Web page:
Arusha Campus News – 20 Mar 2021

UWC East Africa Arusha Newsletter Saturday 20th March 2021

Her Excellency President Samia Suluhu Hassan

UWC East Africa was shocked and saddened by the news earlier this week about the tragic passing away of President John Pombe Magufuli. As we reiterate our messages of condolence to his own family and his family of Tanzania, we also lend our wholehearted support to President Samia Suluhu Hassan. We recognise her call for unity and acknowledge that this is a time for togetherness, peace and a time to set aside differences. These are the intrinsic values of UWC and we look forward to continuing to support our Government and President Hassan in this philosophy. Mungu awabariki Presidents Magufuli and Hassan.

Dear Parents

Gabriella and Christine fly the Tanzanian flag with pride as they hike the Ngrongoro highlands this week.

The tragic news this week has cast a shadow over everything at Arusha Campus. The flag at half mast is a persistent reminder to our collective loss and the minutes of silence seem a hopelessly inadequate expression of grief. As a management team we deliberated long and hard about whether to publish a newsletter this week but I think the inspirational words of Mama Samia spurred us into looking forwards and together exactly as the late Presdinet would have wished.

In spite of the sorrow I hope you can enjoy the newsletter and find courage in the young, energetic and inspiring people that appear in the images within it.



PYP News

Having spent the last 6 days on-line learning it is a good time to remember good screen time habits. Keeping our children balanced and positive is vital to their physical and mental health. Organising a range of activities that children can complete in their own time can be beneficial. However children do need social interaction with others to develop communication skills.

The IB encourages all students to be BALANCED Students should understand the importance of intellectual, physical and emotional balance to achieve personal well-being for themselves and others. IB students are active participants in a wide range of aspects of campus life, as well as focusing on their academic development.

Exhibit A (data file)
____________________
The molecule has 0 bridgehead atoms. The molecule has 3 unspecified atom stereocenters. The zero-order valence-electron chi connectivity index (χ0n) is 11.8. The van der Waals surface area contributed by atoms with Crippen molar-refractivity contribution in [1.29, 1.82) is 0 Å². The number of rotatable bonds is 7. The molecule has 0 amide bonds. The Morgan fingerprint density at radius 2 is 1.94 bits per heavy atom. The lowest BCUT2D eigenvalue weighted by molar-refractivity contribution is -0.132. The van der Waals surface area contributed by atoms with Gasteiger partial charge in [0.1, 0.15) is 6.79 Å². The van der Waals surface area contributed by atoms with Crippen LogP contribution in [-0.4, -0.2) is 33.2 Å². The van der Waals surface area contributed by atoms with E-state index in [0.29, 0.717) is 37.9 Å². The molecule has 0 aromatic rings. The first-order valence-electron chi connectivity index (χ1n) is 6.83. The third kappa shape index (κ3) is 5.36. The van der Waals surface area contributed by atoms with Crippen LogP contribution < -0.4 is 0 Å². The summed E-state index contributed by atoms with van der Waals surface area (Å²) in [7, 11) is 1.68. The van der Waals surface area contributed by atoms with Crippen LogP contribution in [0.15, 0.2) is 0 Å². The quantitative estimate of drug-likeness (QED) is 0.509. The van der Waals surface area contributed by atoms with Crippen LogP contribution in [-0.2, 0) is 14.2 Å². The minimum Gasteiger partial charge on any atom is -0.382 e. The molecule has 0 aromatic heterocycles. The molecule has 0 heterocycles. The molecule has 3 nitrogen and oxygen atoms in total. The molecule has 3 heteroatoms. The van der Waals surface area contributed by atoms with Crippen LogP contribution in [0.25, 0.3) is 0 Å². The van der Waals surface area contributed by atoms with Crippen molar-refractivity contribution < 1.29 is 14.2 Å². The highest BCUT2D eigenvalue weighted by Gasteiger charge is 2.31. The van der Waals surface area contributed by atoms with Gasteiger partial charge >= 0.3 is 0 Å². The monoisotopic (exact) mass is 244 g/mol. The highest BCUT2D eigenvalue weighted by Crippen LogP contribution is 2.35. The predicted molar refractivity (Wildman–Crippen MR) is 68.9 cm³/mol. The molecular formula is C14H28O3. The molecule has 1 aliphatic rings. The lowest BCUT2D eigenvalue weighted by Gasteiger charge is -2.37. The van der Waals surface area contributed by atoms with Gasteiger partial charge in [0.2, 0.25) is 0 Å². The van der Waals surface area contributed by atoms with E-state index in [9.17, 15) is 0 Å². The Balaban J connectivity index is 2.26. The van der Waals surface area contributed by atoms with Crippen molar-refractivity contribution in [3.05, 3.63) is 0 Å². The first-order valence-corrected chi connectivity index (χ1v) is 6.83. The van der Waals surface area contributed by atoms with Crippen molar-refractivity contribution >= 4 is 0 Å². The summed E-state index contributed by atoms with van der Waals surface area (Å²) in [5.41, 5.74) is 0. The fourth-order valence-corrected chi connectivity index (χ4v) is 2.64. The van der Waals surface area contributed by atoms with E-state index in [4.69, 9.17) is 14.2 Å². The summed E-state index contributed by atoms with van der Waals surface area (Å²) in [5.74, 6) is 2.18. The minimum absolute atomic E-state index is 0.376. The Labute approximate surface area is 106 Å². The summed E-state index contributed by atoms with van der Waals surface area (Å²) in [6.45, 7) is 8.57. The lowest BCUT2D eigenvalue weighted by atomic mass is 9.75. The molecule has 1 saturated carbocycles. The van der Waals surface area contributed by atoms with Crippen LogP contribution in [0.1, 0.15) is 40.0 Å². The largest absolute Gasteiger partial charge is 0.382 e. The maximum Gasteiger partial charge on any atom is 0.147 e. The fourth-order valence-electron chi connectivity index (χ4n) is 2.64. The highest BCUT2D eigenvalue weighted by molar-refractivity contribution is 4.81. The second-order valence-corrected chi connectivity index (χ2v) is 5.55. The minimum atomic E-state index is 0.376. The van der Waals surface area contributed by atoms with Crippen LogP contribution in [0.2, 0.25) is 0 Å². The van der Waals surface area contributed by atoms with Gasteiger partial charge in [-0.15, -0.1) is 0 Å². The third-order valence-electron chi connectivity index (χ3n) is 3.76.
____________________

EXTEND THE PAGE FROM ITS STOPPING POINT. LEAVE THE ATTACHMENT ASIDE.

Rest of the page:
The Health Matters website states that
For preteens and teenagers, excessive use of screens late at night will affect their sleep, and keeping screens out of the bedroom is advised. Too much time spent on social media as well as lack of sleep can affect behavior and cognitive performance in school and interfere with learning. It has also been shown that excessive screen time and sleep deprivation are linked to obesity, which in turn can affect self-esteem and lead to social isolation and more screen time.


Making UWC a healthier environment courtesy of Aveo Engineering and Arusha Medivac

The main Reception at Arusha Campus (as well as 4 other rooms) has been bathed in a curious violet glow this week!

As we strive to make our school environment healthier for all, we received an incredibly kind donation from Aveo Engineering and Arusha Medivac this week. Aveo Engineering

are the manufacturers of the latest aircraft interior sanitizing products. They make a UV light known as Veolite™ and this new line provides a superior method of sanitizing aircraft interiors by using specific ultraviolet (UV) light wavelengths to destroy viruses, germs, molds, and other pathogens with over 99% efficacy.

These UV lights destroy the DNA of pathogens in under 3 seconds, and yet are harmless to humans. We have decided to operate these lights at night in the Reception, Library and Nurses Room amongst others and switch them off during the day.

Thank you Jack at Arusha Medivac and to his partners at Aveo Engineering for thinking of us.

OP Level Four trip to Ngorongoro

This trip was definitely one of my favourites. This trip was very different from previous OP trips that I have done. we walked through some very picturesque scenery that made the walks that much more enjoyable. This OP trip started out in the cold of the Ngorongoro crater, We then walked to Empakai Crater where we set up camp That evening we walked down into the crater (see picture below) and stood on the Lakeshore. The next morning we set off to Acacia campsite which was a very pleasant hike because the roads were easy and nice to walk on. Waking up to a beautiful sunrise we set off for our last day of hiking which was by far the most beautiful walk because we got to see Lake Natron the whole time and a beautiful view of Oldonyo Lengai (see above). When walking we were lucky enough to see wildlife such as zebras and wildebeest. This OP trip allowed me to make new friends from both Moshi and Arusha campus. I enjoyed this trip very much although there was a lot of sun it was a lot of fun. As we drove home on the last day we saw three cheetahs walking in a dry riverbed.

Gaby Bowen, M4

MYP M1 Inter Disciplinary Unit trip to Lake Eyasi

This week M1 students joined their counterparts on our Moshi campus to visit Lake Eyasi. This trip was part of their interdisciplinary unit between Design and I&S.